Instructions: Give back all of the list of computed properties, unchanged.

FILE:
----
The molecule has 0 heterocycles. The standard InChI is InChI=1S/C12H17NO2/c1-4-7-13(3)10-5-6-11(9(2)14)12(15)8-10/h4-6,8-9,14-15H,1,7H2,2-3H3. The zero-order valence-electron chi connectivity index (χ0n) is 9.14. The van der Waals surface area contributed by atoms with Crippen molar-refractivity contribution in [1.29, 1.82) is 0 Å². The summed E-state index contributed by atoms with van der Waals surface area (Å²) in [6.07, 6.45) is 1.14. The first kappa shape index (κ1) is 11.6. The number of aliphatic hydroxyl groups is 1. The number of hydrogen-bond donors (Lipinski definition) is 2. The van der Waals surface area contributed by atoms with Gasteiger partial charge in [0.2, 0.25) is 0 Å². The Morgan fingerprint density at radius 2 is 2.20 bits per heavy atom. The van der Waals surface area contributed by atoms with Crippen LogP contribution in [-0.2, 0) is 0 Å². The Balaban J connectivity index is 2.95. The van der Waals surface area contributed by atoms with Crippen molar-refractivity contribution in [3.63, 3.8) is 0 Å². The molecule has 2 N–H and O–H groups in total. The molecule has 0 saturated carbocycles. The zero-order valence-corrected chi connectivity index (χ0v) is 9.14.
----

The molecule has 0 heterocycles. The standard InChI is InChI=1S/C12H17NO2/c1-4-7-13(3)10-5-6-11(9(2)14)12(15)8-10/h4-6,8-9,14-15H,1,7H2,2-3H3. The zero-order valence-electron chi connectivity index (χ0n) is 9.14. The van der Waals surface area contributed by atoms with Crippen molar-refractivity contribution in [1.29, 1.82) is 0 Å². The summed E-state index contributed by atoms with van der Waals surface area (Å²) in [6.07, 6.45) is 1.14. The first kappa shape index (κ1) is 11.6. The number of aliphatic hydroxyl groups is 1. The number of hydrogen-bond donors (Lipinski definition) is 2. The van der Waals surface area contributed by atoms with Gasteiger partial charge in [0.2, 0.25) is 0 Å². The Morgan fingerprint density at radius 2 is 2.20 bits per heavy atom. The van der Waals surface area contributed by atoms with Crippen LogP contribution in [-0.2, 0) is 0 Å². The Balaban J connectivity index is 2.95. The van der Waals surface area contributed by atoms with Crippen molar-refractivity contribution in [3.63, 3.8) is 0 Å². The molecule has 2 N–H and O–H groups in total. The molecule has 0 saturated carbocycles. The zero-order valence-corrected chi connectivity index (χ0v) is 9.14.